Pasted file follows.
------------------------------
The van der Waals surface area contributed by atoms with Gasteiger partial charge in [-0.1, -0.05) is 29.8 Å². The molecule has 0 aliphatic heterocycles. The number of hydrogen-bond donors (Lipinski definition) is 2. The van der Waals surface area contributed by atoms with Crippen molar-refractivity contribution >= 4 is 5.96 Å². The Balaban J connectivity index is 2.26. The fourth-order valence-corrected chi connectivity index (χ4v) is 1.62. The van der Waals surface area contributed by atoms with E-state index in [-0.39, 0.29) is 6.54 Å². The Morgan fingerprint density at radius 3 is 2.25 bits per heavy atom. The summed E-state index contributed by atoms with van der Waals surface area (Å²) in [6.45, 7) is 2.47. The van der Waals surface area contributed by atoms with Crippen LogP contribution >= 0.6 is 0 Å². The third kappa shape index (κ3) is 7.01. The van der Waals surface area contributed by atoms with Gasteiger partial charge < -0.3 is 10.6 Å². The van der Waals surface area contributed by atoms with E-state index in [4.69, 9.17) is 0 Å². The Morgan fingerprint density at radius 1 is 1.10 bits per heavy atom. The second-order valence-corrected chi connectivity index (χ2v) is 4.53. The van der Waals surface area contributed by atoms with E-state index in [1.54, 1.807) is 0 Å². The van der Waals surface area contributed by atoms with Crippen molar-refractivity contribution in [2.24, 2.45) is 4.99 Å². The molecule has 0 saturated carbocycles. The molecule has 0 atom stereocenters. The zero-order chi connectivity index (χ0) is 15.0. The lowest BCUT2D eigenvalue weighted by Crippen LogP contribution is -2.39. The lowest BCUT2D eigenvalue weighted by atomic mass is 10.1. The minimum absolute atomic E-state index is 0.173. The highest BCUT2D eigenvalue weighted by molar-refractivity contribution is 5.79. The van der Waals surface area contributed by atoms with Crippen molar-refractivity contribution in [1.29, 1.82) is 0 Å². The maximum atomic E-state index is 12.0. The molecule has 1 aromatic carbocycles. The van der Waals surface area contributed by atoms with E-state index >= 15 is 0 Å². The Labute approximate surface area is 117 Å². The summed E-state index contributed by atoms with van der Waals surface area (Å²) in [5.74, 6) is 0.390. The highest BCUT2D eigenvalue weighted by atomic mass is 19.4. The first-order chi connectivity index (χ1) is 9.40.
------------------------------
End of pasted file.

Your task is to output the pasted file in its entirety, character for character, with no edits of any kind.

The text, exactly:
The van der Waals surface area contributed by atoms with Gasteiger partial charge in [-0.1, -0.05) is 29.8 Å². The molecule has 0 aliphatic heterocycles. The number of hydrogen-bond donors (Lipinski definition) is 2. The van der Waals surface area contributed by atoms with Crippen molar-refractivity contribution >= 4 is 5.96 Å². The Balaban J connectivity index is 2.26. The fourth-order valence-corrected chi connectivity index (χ4v) is 1.62. The van der Waals surface area contributed by atoms with E-state index in [-0.39, 0.29) is 6.54 Å². The Morgan fingerprint density at radius 3 is 2.25 bits per heavy atom. The summed E-state index contributed by atoms with van der Waals surface area (Å²) in [6.45, 7) is 2.47. The van der Waals surface area contributed by atoms with Crippen LogP contribution >= 0.6 is 0 Å². The third kappa shape index (κ3) is 7.01. The van der Waals surface area contributed by atoms with Gasteiger partial charge < -0.3 is 10.6 Å². The van der Waals surface area contributed by atoms with E-state index in [4.69, 9.17) is 0 Å². The Morgan fingerprint density at radius 1 is 1.10 bits per heavy atom. The second-order valence-corrected chi connectivity index (χ2v) is 4.53. The van der Waals surface area contributed by atoms with E-state index in [1.54, 1.807) is 0 Å². The van der Waals surface area contributed by atoms with Crippen molar-refractivity contribution in [2.24, 2.45) is 4.99 Å². The molecule has 0 saturated carbocycles. The molecule has 0 atom stereocenters. The zero-order chi connectivity index (χ0) is 15.0. The lowest BCUT2D eigenvalue weighted by Crippen LogP contribution is -2.39. The lowest BCUT2D eigenvalue weighted by atomic mass is 10.1. The minimum absolute atomic E-state index is 0.173. The highest BCUT2D eigenvalue weighted by molar-refractivity contribution is 5.79. The van der Waals surface area contributed by atoms with Crippen molar-refractivity contribution in [1.29, 1.82) is 0 Å². The maximum atomic E-state index is 12.0. The molecule has 1 aromatic carbocycles. The van der Waals surface area contributed by atoms with E-state index >= 15 is 0 Å². The Labute approximate surface area is 117 Å². The summed E-state index contributed by atoms with van der Waals surface area (Å²) in [5.74, 6) is 0.390. The highest BCUT2D eigenvalue weighted by atomic mass is 19.4. The first-order chi connectivity index (χ1) is 9.40.